And just like that, you’re awake, and it seems impossible to go back to sleep. You roll over to check the time, but there is little need. You already know it’s about 3 am, because you wake up at 3 am every night!
The average person wakes up three to four times a night, but they usually fall straight back to sleep. So, what happens if you have trouble falling asleep at this time of night?
Why do we struggle to fall asleep after 3 am?
Despite being one of the quietest times of the day, 3-4 am is a busy time for your body as it resets itself for another day ahead. By then, we have had a good chunk of deep sleep and our sleep hormones, like melatonin, are starting to wane, and the hormones that keep us alert, like cortisol, serotonin, and testosterone, are starting to stir.
By 3 or 4 am, our bodies have gone through the deeper stages of the sleep cycle and have started to go through the rapid eye movement (REM) and final stages of light sleep. If we suddenly wake up during the lighter stages, our bodies don’t feel as tired compared to when we wake up during a deeper stage of sleep.
Why are 3 am wake-ups a problem?
3 am wake-ups can be a problem because they interrupt the sleep cycle and prevent you from getting quality deep sleep and REM sleep.
What’s the name for waking up in the middle of the night?
Nocturnal awakening is the name for the annoying moment you wake up in the middle of the night. Nocturnal awakening can break up the nightly sleep cycles and it’s more common than you think. If your nighttime awakenings are becoming a regular occurrence and you have trouble sleeping, there may be a few reasons why.
Reasons for waking up at 3 am
Sleep Environment Disturbances
Our sleeping environment is critical for a good night’s sleep. As a person shifts towards the lighter stages of sleep (around 3 am,) they are more likely to be roused by lights and sounds. Outside noises and lights emitted from windows, mobile phones and televisions can prompt you awake. Try to leave phones and electronic devices out of the bedroom and close all doors and windows to create an easier environment to sleep in.
When people say “something” is keeping them up at night, they can mean it. Sleep reactivity is where people experience disrupted sleep due to something stressful. Stress from certain responsibilities like money, careers and parenting can cause people to focus on their thoughts and keep them awake.
If you find yourself lying awake in the middle of the night with panicked responsibilities, keep a pen and notepad beside the bed to write down any racing thoughts to help get them out of your system so you can relax back to sleep.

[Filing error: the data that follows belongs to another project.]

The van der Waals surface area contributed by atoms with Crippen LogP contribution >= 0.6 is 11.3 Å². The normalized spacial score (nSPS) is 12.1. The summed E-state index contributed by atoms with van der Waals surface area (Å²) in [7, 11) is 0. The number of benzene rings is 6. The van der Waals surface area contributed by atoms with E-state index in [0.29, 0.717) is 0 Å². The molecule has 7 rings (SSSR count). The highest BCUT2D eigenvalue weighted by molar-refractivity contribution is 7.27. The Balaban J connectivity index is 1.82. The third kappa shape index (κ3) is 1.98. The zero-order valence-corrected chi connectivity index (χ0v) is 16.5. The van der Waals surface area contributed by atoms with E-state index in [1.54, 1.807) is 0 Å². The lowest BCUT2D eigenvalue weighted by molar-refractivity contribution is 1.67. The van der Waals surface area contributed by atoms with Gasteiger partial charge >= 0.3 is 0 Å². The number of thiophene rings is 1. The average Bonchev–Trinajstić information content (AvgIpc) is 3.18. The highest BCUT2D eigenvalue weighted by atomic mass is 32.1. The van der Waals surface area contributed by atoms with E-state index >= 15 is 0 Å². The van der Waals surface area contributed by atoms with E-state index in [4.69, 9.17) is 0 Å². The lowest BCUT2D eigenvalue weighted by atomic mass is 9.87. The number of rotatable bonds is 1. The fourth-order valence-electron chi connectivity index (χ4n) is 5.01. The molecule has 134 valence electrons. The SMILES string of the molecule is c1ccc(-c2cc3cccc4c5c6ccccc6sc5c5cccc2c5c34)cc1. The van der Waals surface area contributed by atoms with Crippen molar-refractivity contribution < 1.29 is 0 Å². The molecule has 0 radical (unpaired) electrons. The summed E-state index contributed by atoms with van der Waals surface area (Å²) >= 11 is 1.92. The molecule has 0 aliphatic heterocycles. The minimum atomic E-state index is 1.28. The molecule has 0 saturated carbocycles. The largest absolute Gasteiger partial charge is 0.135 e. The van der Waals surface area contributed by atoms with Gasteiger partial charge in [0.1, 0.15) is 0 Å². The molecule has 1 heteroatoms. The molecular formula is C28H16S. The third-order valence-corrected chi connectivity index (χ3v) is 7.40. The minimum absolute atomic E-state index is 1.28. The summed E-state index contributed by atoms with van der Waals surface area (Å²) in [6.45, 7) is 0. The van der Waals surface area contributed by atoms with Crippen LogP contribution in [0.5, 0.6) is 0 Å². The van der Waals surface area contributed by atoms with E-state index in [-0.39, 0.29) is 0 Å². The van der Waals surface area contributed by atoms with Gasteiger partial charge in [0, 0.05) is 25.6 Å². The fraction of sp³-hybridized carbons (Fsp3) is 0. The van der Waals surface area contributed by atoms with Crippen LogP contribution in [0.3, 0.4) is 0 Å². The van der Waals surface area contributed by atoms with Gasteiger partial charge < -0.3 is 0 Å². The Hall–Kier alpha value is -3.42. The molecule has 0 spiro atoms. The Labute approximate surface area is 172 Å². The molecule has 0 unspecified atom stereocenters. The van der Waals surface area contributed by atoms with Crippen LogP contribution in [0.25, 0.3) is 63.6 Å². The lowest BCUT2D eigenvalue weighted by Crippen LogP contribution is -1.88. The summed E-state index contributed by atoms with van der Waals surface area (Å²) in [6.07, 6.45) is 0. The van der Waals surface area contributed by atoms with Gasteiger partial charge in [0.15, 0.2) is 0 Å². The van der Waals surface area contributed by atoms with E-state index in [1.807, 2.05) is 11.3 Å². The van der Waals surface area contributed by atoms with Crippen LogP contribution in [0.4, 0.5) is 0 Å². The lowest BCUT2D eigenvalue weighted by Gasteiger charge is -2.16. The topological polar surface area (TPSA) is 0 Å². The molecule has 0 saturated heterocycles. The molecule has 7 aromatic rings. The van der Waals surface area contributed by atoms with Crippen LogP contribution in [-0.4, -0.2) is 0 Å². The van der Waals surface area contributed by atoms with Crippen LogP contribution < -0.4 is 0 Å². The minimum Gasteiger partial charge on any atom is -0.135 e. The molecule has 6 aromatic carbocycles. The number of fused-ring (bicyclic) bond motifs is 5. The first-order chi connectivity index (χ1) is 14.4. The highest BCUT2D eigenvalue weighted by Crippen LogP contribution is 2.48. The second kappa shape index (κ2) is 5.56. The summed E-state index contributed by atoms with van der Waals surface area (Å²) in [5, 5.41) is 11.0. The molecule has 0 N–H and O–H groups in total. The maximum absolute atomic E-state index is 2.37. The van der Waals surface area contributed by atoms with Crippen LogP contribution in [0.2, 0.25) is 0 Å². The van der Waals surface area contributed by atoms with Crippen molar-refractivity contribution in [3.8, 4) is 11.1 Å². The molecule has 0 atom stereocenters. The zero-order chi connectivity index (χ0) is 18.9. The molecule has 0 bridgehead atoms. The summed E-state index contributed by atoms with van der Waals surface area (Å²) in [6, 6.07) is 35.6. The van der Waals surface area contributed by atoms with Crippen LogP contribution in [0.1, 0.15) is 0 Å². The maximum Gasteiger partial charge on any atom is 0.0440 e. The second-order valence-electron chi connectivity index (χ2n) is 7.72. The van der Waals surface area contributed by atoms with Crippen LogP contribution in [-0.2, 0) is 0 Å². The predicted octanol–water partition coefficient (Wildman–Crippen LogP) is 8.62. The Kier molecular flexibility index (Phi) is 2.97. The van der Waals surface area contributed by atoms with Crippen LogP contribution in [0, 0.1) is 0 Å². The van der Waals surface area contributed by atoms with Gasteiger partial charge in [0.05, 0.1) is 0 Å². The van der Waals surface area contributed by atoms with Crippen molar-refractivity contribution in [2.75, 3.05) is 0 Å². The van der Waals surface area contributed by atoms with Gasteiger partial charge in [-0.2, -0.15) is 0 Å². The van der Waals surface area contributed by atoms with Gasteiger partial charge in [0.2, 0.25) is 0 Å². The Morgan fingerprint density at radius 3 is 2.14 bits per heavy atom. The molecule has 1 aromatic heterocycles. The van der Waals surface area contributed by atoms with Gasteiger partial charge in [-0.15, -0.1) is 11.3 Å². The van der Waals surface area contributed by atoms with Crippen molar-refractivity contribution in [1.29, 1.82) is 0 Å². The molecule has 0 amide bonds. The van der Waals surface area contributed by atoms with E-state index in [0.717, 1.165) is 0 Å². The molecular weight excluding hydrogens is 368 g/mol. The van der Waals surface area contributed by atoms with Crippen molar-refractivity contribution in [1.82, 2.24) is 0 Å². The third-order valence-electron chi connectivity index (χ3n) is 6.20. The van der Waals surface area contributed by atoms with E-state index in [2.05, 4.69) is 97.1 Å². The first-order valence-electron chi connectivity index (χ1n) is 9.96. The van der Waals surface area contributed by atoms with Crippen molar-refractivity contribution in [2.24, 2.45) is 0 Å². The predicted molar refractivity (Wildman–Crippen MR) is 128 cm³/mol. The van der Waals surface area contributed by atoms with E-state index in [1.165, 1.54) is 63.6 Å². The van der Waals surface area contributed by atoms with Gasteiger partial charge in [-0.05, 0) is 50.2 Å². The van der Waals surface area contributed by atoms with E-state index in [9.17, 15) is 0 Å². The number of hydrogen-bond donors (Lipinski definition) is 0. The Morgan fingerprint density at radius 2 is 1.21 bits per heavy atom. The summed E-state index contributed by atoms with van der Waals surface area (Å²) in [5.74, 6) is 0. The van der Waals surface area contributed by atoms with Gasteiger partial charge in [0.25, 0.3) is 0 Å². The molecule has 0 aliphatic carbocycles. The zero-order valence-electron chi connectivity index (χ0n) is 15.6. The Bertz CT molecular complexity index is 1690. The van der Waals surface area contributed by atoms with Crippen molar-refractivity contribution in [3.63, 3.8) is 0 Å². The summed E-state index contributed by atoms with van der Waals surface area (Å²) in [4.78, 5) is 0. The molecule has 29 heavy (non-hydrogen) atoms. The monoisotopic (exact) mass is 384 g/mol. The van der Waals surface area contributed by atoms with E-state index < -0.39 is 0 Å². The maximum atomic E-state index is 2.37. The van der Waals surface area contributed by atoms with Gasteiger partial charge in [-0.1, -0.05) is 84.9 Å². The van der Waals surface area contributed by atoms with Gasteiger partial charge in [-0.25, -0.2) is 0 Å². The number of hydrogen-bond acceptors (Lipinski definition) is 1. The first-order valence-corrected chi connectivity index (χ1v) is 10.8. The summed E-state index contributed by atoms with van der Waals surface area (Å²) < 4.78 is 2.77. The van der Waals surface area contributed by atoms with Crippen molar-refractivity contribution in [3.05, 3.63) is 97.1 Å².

Mental conditions like post-traumatic stress disorder (PTSD), major depression and schizophrenia can also be responsible for disrupted sleep. Anxiety disorders and severe phobias can also keep people awake at night.
Unwanted side effects from chronic illnesses can also cause nighttime waking:
Pain and Mobility Issues
Discomfort can make it harder for people to reposition themselves comfortably to return to a restful sleep.
Obstructive Sleep Apnea (OSA)
OSA and airway diseases like asthma and chronic obstructive pulmonary disease (COPD) can disrupt breathing and ‘jolt’ people awake through the night.
Hormones can regulate our sleep patterns and any kind of hormone imbalances or disorders can influence our quality of sleep.
Late-night Bathroom Breaks
Do you ever wake up in the middle of the night with the sudden urge to pee? If nature calls, listen to your body and go to the bathroom; it’s hard to fall asleep with a full bladder.
Nocturia is a condition that involves frequently waking up at night to urinate. If limiting your liquid intake in the lead-up to bed is not making a difference, consult your doctor.
Sometimes, the 3 am wake-up can be a force of habit. This is common for shift workers or parents of young children who are learning to sleep through the night. With a stable routine, your body will gradually adjust to waking up to a new time.
Aging and Menopause
As we grow older, we experience age-related sleep changes and hormonal changes. Hormone imbalances can cause early morning awakenings that coincide with night sweats, hot flashes and insomnia.
Older people are encouraged to seek medical advice if they are having trouble sleeping, as being awake in the middle of the night can increase the risk of falls.
How do I stop waking up at 3 am?
Some essential tips to help you improve sleep include:
- Maintaining a stable routine by going to bed and waking up around the same time every night.
- Sleeping in a dark room free of disruptive technology or try wearing an eye mask to block out light.
- Avoiding eating 2-3 hours before bed, as an active GI tract and high blood sugar can prevent deep sleep.
- Taking a warm bath to help you wind down before bedtime.
- Avoiding caffeine in the evening.
- Reducing screen time in the evening.
- Avoiding alcohol. Whilst it may help induce sleepiness it can disrupt sleep in the second part of the night as the body tries to process the alcohol.
- Exercising during the day.
- Avoiding long naps in the afternoon or evening.
Should I see a doctor about my sleep patterns?
Waking up at 3 am is more common than you think, but if you find yourself waking in the middle of the night on a regular basis and struggling to get back to sleep, despite trying the home remedies above, it might be time to visit a doctor. Sleep disruptions can seep into all aspects of your life, so it’s important to speak to a medical professional.
Please note: This article is not to be used as medical advice. If you have any worries about your sleep health, speak to a medical professional. This article may contain affiliate links.